All About Radiation Therapy

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Joel W. Goldwein, MD
Abramson Cancer Center of the University of Pennsylvania
Last Modified: October 24, 2006

This is a pictorial view of the pediatric patient's flow through the Department of Radiation Oncology at the University of Pennsylvania. While this document is directed at children undergoing radiotherapy at the Hospital of the University of Pennsylvania, many of the procedures are very similar for adults at other institutions.

Getting to Know Your Doctor

For your first visit to the Radiation Oncology Department, you and your parents will meet with your doctor in order for all of you to get to know each other.

During this first visit, the doctor will examine you and also inform you about the radiation therapy process and all you need to know about the actual treatment.

The Simulator

On your second visit to the hospital, the planning for the treatment will begin. Sometimes, a special scan will be performed, but usually an x-ray will be taken of you while you lie under a big machine known as a "simulator." This process is therefore called simulation.

After the x-rays are developed, the doctor will examine them and then he will mark them in the places where you will be receiving treatment. This X-ray like photo is taken so that the doctor(s) can map out exactly where the tumor is located and where you must receive your treatment.

Sometimes, tattoos will be made to mark the edge of the radiation therapy field on your skin. The first step in making a tattoo is to place a drop of ink on the skin.

The ink spot will be scratched with a sticky needle to draw the actual tattoo.

This is what a complete tattoo looks like and this tattoo marks the spot where the radiation beam will be pointed. The tattoo stings for a second, but they are much easier than a finger stick or a needle.

A few days later, a set-up is done with you on the treatment machine by the doctors and the technicians. This is done to make sure that the treatment will be delivered exactly as designed during simulation. This set-up may also be based on computerized treatment planning to determine the best way to deliver the radiation as prescribed by your doctor.

Objects called "blocks" are sometimes made just for you. They are used to separate the cancerous cells from the normal cells so that they will not affected by the radiation beam. After the blocks are made and are slid into place on the machine, actual treatment can begin. You will be laid on a table of a big machine known as the linear accelerator. This machine will be moving over and around you and this is so that it can aim itself directly at the tattoo. One thing to remember is that you have to be very still while the machine is on so that the wrong parts of your body will not be affected by the beam. The laser beam on this patient's back is used to help line up the patient from one day to the next.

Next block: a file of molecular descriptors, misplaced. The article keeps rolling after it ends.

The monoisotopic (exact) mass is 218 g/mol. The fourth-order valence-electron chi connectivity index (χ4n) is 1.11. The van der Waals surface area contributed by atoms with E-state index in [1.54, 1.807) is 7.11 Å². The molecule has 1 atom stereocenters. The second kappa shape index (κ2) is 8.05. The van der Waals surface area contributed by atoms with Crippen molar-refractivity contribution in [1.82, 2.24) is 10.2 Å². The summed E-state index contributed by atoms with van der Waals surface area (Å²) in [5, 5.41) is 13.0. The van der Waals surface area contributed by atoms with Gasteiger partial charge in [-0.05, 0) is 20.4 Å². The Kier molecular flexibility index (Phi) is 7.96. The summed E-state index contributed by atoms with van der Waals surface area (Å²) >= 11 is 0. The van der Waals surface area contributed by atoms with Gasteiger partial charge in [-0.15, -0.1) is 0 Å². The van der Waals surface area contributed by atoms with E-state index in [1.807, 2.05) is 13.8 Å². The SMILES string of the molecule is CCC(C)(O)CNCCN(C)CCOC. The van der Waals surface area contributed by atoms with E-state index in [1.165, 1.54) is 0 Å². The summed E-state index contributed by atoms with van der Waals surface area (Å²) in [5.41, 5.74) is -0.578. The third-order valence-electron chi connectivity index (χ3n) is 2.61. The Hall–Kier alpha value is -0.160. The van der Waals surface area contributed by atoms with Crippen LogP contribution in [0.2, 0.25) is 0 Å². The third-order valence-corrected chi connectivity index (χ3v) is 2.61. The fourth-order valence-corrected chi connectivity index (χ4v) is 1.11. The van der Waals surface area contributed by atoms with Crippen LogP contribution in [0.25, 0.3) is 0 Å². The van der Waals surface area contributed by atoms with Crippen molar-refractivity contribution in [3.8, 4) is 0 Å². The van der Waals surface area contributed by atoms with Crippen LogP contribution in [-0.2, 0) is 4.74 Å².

This is a picture of a simulation film compared to a portal film usually examined at the time of set-up on the treatment machine.

The doctors and technicians will leave the room while you are receiving your treatment so that they will not be unnecessarily exposed to radiation. They will be right outside of the door and they will be watching you on a television screen outside the room. There is no pain or sensation with these treatments. It is just like getting a picture taken!

For a period of time, you may have to come back everyday to receive your treatment. After your treatments are over, you will have to come back to the hospital for something called followup examinations. This is where the doctor checks you out to see how the radiation treatment has affect you and how well you are doing. The doctor does stress close follow-ups for all patients who have undergone treatment with radiation. Follow-up intervals will range from once every week to once per year, but they are very important and you should be present every time one is scheduled.

One thing that you should really try to remember is that all of the nurses, technicians, and doctors are here to help you in the best way they can. They have your best interests at heart and they are eager to see you get well.

Hopefully, this pictorial display has given you a much better understanding of the radiation therapy process. If there is still anything you don't understand or are really confused about, ask your doctors and they will answer your questions in the best way that they know. Remember, these are not just people in white coats, they are your friends.